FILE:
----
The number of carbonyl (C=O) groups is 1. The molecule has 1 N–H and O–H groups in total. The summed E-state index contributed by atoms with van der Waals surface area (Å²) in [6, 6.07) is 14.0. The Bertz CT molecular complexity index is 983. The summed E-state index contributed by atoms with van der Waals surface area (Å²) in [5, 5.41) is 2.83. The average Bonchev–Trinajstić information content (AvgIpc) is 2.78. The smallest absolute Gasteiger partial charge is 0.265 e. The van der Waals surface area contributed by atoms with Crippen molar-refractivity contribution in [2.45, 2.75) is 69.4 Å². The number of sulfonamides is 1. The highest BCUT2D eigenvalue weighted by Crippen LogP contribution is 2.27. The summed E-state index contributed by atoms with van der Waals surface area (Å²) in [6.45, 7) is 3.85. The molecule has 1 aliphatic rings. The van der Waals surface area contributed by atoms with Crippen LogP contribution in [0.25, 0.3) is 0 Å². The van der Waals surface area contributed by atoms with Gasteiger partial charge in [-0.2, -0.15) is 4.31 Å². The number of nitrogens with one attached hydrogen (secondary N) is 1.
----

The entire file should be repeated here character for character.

The number of carbonyl (C=O) groups is 1. The molecule has 1 N–H and O–H groups in total. The summed E-state index contributed by atoms with van der Waals surface area (Å²) in [6, 6.07) is 14.0. The Bertz CT molecular complexity index is 983. The summed E-state index contributed by atoms with van der Waals surface area (Å²) in [5, 5.41) is 2.83. The average Bonchev–Trinajstić information content (AvgIpc) is 2.78. The smallest absolute Gasteiger partial charge is 0.265 e. The van der Waals surface area contributed by atoms with Crippen molar-refractivity contribution in [2.45, 2.75) is 69.4 Å². The number of sulfonamides is 1. The highest BCUT2D eigenvalue weighted by Crippen LogP contribution is 2.27. The summed E-state index contributed by atoms with van der Waals surface area (Å²) in [6.45, 7) is 3.85. The molecule has 1 aliphatic rings. The van der Waals surface area contributed by atoms with Crippen LogP contribution in [0.25, 0.3) is 0 Å². The van der Waals surface area contributed by atoms with Gasteiger partial charge in [-0.2, -0.15) is 4.31 Å². The number of nitrogens with one attached hydrogen (secondary N) is 1.